Beef brisket which has slightly more fat. Go with whatever you can get your hands on. Sorry if I’ve confused you! 🤣


      1. I’m originally from the United States and all I ever knew was Corned Beef. It is always from the brisket; there is the flat cut which is meatier and the point cut which has a lot more fat. I never even heard of Silverside until I came here; the term is never used in the US. From what you wrote in your reply, I realize that Silverside is from the part of the cow where, in America, we get the rump roast and bottom round. You did not confuse me at all, you’ve actually been helpful for me to learn the difference in the meat cut names and have encouraged me to try something new. My partner, who grew up in Australia, says he has never been able to tell the difference between Silverside and Corned Beef when prepared with the same recipe. Tomorrow I’ll be making your recipe with Silverside and next week I’ll try it with Corned Beef. I’m excited!!

        Liked by 1 person

  2. Your silverside corned beef recipe came out wonderful. It certainly is delicious. I followed it just as you wrote it. And I could not tell the difference between that cut and the American corned beef cut. The main difference (besides American corned beef coming from the brisket area), is that the US corned beef has a lot more fat (which I unfortunately love); silverside seems to be a healthier alternative. I especially loved your White Onion Sauce, very tasty. I had a lot left over and used it as a base for several of the cream based soups I like to make (potato mushroom and celery leek) and that sauce really added a nice flavor to both. Very pleased. Thanks so much.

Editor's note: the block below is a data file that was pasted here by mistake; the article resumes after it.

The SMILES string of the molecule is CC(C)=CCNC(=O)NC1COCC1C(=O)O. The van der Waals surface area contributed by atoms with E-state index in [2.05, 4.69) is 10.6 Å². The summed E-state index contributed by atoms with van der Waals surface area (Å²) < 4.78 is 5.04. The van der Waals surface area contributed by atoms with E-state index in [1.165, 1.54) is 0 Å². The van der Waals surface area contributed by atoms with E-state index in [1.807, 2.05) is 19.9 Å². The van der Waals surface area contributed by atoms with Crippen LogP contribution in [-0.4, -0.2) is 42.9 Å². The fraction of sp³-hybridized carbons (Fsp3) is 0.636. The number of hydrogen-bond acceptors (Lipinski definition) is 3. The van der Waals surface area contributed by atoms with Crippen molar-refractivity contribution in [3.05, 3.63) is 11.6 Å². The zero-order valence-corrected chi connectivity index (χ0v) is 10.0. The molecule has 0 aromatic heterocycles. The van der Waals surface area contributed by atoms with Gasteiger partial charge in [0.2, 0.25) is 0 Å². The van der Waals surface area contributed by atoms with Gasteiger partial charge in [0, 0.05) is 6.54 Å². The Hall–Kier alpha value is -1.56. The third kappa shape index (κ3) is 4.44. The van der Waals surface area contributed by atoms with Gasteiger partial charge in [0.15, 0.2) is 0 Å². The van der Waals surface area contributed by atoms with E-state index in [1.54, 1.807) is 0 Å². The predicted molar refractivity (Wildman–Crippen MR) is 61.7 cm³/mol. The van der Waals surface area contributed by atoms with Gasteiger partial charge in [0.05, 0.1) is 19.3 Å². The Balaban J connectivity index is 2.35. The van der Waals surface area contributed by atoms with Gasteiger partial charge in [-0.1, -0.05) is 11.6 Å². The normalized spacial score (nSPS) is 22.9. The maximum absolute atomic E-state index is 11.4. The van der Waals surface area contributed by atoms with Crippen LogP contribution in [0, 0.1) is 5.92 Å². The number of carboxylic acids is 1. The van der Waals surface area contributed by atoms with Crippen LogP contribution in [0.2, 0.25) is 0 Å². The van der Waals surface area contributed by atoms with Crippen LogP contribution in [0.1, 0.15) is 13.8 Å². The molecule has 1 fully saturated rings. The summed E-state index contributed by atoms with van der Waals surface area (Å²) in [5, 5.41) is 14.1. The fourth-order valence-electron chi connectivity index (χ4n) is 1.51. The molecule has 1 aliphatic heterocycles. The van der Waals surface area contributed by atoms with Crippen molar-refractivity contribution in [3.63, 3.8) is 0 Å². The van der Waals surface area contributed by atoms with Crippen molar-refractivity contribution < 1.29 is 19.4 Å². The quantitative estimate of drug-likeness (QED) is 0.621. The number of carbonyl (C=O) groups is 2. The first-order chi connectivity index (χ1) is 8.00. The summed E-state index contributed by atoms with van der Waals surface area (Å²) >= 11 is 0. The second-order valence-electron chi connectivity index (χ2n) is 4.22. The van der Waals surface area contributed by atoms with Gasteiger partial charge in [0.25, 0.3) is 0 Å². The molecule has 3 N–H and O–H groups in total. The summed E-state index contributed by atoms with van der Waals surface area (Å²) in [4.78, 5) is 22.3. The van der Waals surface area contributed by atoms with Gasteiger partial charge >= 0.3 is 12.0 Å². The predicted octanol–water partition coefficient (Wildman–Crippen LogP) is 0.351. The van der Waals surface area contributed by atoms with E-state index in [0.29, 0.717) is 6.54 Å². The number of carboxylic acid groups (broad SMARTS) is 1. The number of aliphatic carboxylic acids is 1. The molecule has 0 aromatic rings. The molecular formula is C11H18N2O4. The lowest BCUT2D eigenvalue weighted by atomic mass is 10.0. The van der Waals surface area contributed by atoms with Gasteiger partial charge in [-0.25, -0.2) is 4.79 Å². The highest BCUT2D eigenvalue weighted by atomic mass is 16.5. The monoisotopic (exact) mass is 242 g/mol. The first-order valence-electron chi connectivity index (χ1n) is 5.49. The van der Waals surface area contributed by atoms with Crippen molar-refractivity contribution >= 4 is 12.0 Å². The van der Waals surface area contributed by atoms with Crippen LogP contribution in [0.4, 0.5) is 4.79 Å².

Liked by 1 person

  3. Hi can corned beef be cooked in the pressure cooker or is it better slow cooked
    I had to giggle at 65 years of age i learned that silverside and corned beef are not the same thing lol

    Liked by 1 person

    1. Hi Wilma,
      Thank you so much for the message. Sorry for my tardy reply. Do you know what, I don’t actually own a pressure cooker and have never used one. I’m sure you could use it for corned beef though. I’m glad you were able to get a giggle out of that. My grandma, Mim, introduced me to all things meat. xx


  4. It is St Patrick’s day today and I’ll be making your corned beef again with its wonderful sauce. it’s interesting that at Woolie’s now there is only one package type sold, labeled Corned Beef Silverside. In the past Woolies sold silverside and corned beef in separate packages, as different products. The silverside was always the smaller and less fatty, but they tasted the same.

    Liked by 1 person

    1. Oh thank you so much for the message! How interesting that Woolies have started doing that. And thanks for the reminder. I haven’t made my Mim’s corned beef in ages!